Channels is short hand for KISS, and interoperability issues You are right insofar as the channels are the same, but you are wrong in quite a bit of the rest. The problem that the fire agencies had is based on radio systems. I am not going to get very technical here, but, when I use a Motorola based radio, and I transmit over the same channel, the carrier frequency carries the encoding for the encryption. Your Kenwood or iCOM radio usually cannot decipher the encryption. Triple that if the systems also allow for roaming. The scanners can decode it regardless of systems, but transmitting radios do not. There are ways to get around this problem but in 2003 units were across the street from each other, and could not talk over radio communications since they had interoperability issues. Yes, I could have gotten even this technical on what the issues were. But you know what? We would have lost readers because most people's eyes will glaze over when you start going over simplex, duplex multiplex and trunking. The infrastructure improvements include getting people on the same radio systems. There are others. But when you have people talking this issue not just in person, but in official reports, this is not an urban myth. Interoperability was a real issue in 2003. I suppose I should have stuck to that term, which again, most people will not be able to decipher, but works great in HAM radio publications, where the issue is also well understood. And that is the last I will have to say about this.


I am sorry nadinabbott but you are very confused. VHF Fire radios in San Diego county do NOT use encryption they use standard, clear channel, frequency modulation. If you are talking about the RCS 800 System, Icom and Kenwood do NOT make radios that work on this system at all. Until EF Johnson finally made their 800 trunking radios compatible with the Motorola system a few years ago ALL 800 radios in use in San Diego County were Motorola.

As to "official reports" ? You mean like the County reports that stretched 170 some "reserve" firefighters to 550? Or the newsletter from our Supervisor Jacob last November that claimed all the rural fire stations were manned 24/7? You really believe these people can find their hind end with both hands?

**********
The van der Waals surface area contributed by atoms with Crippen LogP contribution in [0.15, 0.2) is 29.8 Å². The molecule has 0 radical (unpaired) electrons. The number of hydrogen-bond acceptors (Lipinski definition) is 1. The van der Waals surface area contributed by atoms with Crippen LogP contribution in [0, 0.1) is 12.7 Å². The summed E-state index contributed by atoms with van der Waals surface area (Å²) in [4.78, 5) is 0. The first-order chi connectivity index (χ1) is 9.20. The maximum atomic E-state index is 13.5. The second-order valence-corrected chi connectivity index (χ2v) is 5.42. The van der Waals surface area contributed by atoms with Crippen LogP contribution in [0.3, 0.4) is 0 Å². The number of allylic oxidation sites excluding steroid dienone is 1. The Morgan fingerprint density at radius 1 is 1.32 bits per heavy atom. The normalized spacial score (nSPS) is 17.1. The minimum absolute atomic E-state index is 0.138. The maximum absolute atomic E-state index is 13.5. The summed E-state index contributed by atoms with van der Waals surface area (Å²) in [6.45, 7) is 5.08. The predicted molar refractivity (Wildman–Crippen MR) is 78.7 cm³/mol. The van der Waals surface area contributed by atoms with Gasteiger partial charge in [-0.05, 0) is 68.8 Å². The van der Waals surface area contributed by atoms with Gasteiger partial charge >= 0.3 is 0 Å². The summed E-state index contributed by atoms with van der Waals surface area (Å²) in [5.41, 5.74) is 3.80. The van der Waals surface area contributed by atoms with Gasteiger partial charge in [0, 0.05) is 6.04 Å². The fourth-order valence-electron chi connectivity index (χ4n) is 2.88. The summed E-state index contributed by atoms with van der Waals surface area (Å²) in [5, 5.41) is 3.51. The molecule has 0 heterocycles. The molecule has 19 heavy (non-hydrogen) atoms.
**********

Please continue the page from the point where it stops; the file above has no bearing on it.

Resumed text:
I have been employed in the electronics industry since 1960 and have been supporting the VHF and 800 fire systems in San Diego County since 2001. When I tell you something is so you had better believe it!

On better thinking

even getting involved in this "discussion" goes against my better judgement.

More on fire communcations....

Thanks for posting. Nadin had multiple sources on this. Here’s one: The public information officer from Cal-Fire was another. I’ve heard similar stories from fire chiefs I interviewed who were around during the Cedar Fire. And I heard some of these stories about communication problems at the time, as I was reporting for other newspapers back then during the Cedar Fire. Neither Nadin nor I were manning scanners back in 2003 so we don’t have first-hand knowledge beyond what we've been told by numerous sources. I am wondering if perhaps there is some truth on both sides as I know you've been a reliable source on other fire related issues; maybe some agencies had good communications back then and others with aging equipment or systems didn’t; or perhaps it was dependent on geography as to how well transmissions worked, or some other factors. Why would so many agencies say there were communication problems if there weren’t? It’s not just Cal Fire and the County stating this; we’ve heard it from some smaller fire department chiefs and firefighters as well who were on the front lines back then. If you have details to add that can enlighten us as to this seeming contradiction, please provide the specifics.


You are doing a great job with this publication but please do not fall into the trap of trying to figure out what our elected officials are telling us. As you well know most of them are dumb as rocks on any subject but dumber still on anything technical.

Yes there have been and still are communications issues. It has to do with not spending money and not training their users. It is NOT now nor has it EVER been a issue of no frequencies available. I have been personally involved in all agency communications exercises since 2001. From then to now it is abundantly clear ALL public service agencies in this County put communications training below mopping the floor on their priority lists. It shows up every time there is a big, multi agency event. When a volunteer Amateur Radio Operator has to go over to the Sheriff command trailer and show them where the button is on the radio to make it do what they need it to do, well, you figure it out.